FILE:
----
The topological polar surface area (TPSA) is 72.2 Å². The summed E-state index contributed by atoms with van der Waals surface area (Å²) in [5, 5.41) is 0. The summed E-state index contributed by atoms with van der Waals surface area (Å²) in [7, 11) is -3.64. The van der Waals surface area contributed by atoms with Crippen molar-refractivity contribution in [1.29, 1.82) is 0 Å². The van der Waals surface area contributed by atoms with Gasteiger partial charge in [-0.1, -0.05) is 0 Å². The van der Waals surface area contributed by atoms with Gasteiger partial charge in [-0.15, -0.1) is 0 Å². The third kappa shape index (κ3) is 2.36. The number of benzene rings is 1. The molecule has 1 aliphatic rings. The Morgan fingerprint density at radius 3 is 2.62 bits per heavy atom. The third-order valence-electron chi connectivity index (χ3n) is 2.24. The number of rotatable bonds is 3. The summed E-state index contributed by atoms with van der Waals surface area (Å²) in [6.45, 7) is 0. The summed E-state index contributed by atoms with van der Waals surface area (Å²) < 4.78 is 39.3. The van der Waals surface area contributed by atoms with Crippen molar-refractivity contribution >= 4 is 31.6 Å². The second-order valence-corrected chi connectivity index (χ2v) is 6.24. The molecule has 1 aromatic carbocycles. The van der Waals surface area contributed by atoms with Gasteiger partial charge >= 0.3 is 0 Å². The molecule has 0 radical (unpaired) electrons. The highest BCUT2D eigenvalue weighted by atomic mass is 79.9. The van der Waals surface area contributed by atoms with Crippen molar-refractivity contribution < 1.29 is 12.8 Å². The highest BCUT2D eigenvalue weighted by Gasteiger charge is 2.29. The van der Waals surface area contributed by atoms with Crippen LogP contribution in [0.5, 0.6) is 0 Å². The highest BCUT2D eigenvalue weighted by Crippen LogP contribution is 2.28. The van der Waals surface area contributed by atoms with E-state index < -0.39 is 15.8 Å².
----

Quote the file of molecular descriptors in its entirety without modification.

The topological polar surface area (TPSA) is 72.2 Å². The summed E-state index contributed by atoms with van der Waals surface area (Å²) in [5, 5.41) is 0. The summed E-state index contributed by atoms with van der Waals surface area (Å²) in [7, 11) is -3.64. The van der Waals surface area contributed by atoms with Crippen molar-refractivity contribution in [1.29, 1.82) is 0 Å². The van der Waals surface area contributed by atoms with Gasteiger partial charge in [-0.1, -0.05) is 0 Å². The van der Waals surface area contributed by atoms with Gasteiger partial charge in [-0.15, -0.1) is 0 Å². The third kappa shape index (κ3) is 2.36. The number of benzene rings is 1. The molecule has 1 aliphatic rings. The Morgan fingerprint density at radius 3 is 2.62 bits per heavy atom. The third-order valence-electron chi connectivity index (χ3n) is 2.24. The number of rotatable bonds is 3. The summed E-state index contributed by atoms with van der Waals surface area (Å²) in [6.45, 7) is 0. The summed E-state index contributed by atoms with van der Waals surface area (Å²) < 4.78 is 39.3. The van der Waals surface area contributed by atoms with Crippen molar-refractivity contribution >= 4 is 31.6 Å². The second-order valence-corrected chi connectivity index (χ2v) is 6.24. The molecule has 1 aromatic carbocycles. The van der Waals surface area contributed by atoms with Gasteiger partial charge >= 0.3 is 0 Å². The molecule has 0 radical (unpaired) electrons. The highest BCUT2D eigenvalue weighted by atomic mass is 79.9. The van der Waals surface area contributed by atoms with Crippen molar-refractivity contribution < 1.29 is 12.8 Å². The highest BCUT2D eigenvalue weighted by Gasteiger charge is 2.29. The van der Waals surface area contributed by atoms with Crippen LogP contribution in [0.5, 0.6) is 0 Å². The highest BCUT2D eigenvalue weighted by Crippen LogP contribution is 2.28. The van der Waals surface area contributed by atoms with E-state index < -0.39 is 15.8 Å².